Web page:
A cross-country skier pauses to enjoy the view during an outing in the Kenai Mountains near Turnagain Pass.
Photo by M. Scott Moon
It's been a great summer. So great, in fact, that most of us still refuse to accept the truth winter's a-coming.
Fact is, though, we've already been dusted with snow and slush. We've started scraping our windshields and making appointments at the tire shop to have our studded wheels mounted.
The reality is that it's time to prepare for the long, cold season ahead.
Break out the winter boots, coats, hats and scarves. Pair up those scattered gloves.
Prepare the family chariot with a winter car kit, such as jumper cables, chains, flashlight, tools and the like. Get the engine tuned up, check the brakes and change those tires before the first big storm.
Winterize your home. Check your doors and windows for air leaks. Caulk and insulate where necessary. Clean that wood or propane stove and its chimney. Put in a good stock of fuel.
Utility companies admit that power outages in the midst of foul weather are a fact of life. They're good at handling the emergencies, but there may be times when the juice is off. They recommend being prepared. Keep a supply of emergency food and water, a first-aid kit, extra blankets and winter clothes, a battery-powered radio. Contact Homer Electric Association for other tips about meeting the challenges of winter and cutting your heating costs.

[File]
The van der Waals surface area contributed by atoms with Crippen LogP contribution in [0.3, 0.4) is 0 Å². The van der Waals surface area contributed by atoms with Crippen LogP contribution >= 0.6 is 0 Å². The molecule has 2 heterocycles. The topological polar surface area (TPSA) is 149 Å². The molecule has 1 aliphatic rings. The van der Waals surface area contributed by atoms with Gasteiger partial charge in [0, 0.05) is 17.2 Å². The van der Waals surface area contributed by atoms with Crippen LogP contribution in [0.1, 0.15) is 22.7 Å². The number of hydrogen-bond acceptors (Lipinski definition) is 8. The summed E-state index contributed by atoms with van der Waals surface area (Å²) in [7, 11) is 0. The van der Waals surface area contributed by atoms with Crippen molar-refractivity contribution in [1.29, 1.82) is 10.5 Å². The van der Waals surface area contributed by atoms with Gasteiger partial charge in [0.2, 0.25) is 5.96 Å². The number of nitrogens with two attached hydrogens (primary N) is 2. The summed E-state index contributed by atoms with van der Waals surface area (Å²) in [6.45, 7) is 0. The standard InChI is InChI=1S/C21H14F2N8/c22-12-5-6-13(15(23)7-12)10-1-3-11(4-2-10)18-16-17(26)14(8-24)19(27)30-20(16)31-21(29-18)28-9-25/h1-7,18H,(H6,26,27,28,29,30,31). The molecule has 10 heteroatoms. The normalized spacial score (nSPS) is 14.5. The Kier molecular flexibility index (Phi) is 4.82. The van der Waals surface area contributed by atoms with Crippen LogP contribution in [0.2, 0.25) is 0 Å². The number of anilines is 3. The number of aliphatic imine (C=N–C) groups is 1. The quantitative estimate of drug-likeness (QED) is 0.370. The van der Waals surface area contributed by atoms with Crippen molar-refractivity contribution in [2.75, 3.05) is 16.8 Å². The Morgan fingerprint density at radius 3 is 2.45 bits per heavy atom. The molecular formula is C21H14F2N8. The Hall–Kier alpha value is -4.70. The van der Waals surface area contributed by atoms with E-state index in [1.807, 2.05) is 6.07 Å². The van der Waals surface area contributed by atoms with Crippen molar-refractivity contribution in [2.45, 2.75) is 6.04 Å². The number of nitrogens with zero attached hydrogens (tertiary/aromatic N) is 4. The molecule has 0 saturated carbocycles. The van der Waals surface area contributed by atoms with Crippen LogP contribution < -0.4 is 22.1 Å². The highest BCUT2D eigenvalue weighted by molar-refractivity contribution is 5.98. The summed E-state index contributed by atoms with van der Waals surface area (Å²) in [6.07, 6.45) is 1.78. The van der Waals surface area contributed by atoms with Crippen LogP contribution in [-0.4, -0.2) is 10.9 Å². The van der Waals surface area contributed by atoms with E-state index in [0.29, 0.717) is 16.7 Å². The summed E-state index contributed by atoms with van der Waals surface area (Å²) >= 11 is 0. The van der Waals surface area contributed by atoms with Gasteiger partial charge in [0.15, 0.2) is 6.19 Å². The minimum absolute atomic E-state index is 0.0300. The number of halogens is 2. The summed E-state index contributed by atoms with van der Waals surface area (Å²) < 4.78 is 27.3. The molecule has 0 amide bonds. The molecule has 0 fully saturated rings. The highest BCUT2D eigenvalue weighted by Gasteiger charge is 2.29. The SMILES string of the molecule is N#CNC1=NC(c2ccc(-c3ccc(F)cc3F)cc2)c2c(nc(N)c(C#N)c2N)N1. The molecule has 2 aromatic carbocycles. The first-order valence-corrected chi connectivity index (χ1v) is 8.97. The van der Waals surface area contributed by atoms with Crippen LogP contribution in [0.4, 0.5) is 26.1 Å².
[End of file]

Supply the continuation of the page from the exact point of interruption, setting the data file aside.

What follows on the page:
Wear warm clothes when you venture outside. See that the children do, too. If they insist they don't "look cool," tell them frostbite leaves blemishes.
Consider buying a few board games to occupy the time when it's too dark and cold to go outside. Winter is an especially good period for that "quality family time" everyone talks about.
Now that we've broadly covered the responsibilities of the advent of winter, it's time to get excited about the recreational possibilities.
Tune up the snowmachine. Wax and edge those skis. Sharpen the skates and inspect the hockey pads. Winter isn't a bummer it's only this dad-blamed transition period that sticks in the craw. Once the snow is on the ground and we're "into it," winters become one of the most enjoyable periods in Alaskans' lives. Let's face it. Most of us live for it, which is OK, considering it dominates our calendar.
So go ahead. Plan that ski vacation or snowmachine trek plowing powder. If you haven't split your Visa card in half scraping your windshield, pull it out and book a weekend and hit the slopes at a local resort. The point is, with a little care, we can all be safe.
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